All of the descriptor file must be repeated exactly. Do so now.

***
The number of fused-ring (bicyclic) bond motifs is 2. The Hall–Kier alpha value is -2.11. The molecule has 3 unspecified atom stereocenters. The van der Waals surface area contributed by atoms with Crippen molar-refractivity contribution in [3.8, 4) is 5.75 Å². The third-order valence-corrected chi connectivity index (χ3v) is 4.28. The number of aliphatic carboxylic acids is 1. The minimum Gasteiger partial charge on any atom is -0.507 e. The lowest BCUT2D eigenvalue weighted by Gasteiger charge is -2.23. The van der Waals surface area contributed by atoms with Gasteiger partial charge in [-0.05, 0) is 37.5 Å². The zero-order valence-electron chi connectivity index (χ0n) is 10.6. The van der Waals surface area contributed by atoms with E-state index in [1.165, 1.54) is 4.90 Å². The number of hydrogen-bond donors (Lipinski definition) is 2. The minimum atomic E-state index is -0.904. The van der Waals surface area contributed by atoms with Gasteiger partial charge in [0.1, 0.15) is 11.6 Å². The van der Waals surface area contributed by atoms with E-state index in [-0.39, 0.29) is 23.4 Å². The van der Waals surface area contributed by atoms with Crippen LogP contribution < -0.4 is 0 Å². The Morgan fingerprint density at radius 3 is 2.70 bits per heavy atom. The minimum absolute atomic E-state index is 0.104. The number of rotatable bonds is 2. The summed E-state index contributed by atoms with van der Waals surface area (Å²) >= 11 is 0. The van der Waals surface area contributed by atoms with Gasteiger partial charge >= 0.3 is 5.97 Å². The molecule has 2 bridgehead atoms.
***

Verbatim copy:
The number of fused-ring (bicyclic) bond motifs is 2. The Hall–Kier alpha value is -2.11. The molecule has 3 unspecified atom stereocenters. The van der Waals surface area contributed by atoms with Crippen molar-refractivity contribution in [3.8, 4) is 5.75 Å². The third-order valence-corrected chi connectivity index (χ3v) is 4.28. The number of aliphatic carboxylic acids is 1. The minimum Gasteiger partial charge on any atom is -0.507 e. The lowest BCUT2D eigenvalue weighted by Gasteiger charge is -2.23. The van der Waals surface area contributed by atoms with Gasteiger partial charge in [-0.05, 0) is 37.5 Å². The zero-order valence-electron chi connectivity index (χ0n) is 10.6. The van der Waals surface area contributed by atoms with E-state index in [1.165, 1.54) is 4.90 Å². The number of hydrogen-bond donors (Lipinski definition) is 2. The minimum atomic E-state index is -0.904. The van der Waals surface area contributed by atoms with Gasteiger partial charge in [0.1, 0.15) is 11.6 Å². The van der Waals surface area contributed by atoms with E-state index in [-0.39, 0.29) is 23.4 Å². The van der Waals surface area contributed by atoms with Crippen LogP contribution < -0.4 is 0 Å². The Morgan fingerprint density at radius 3 is 2.70 bits per heavy atom. The minimum absolute atomic E-state index is 0.104. The number of rotatable bonds is 2. The summed E-state index contributed by atoms with van der Waals surface area (Å²) >= 11 is 0. The van der Waals surface area contributed by atoms with Gasteiger partial charge >= 0.3 is 5.97 Å². The molecule has 2 bridgehead atoms.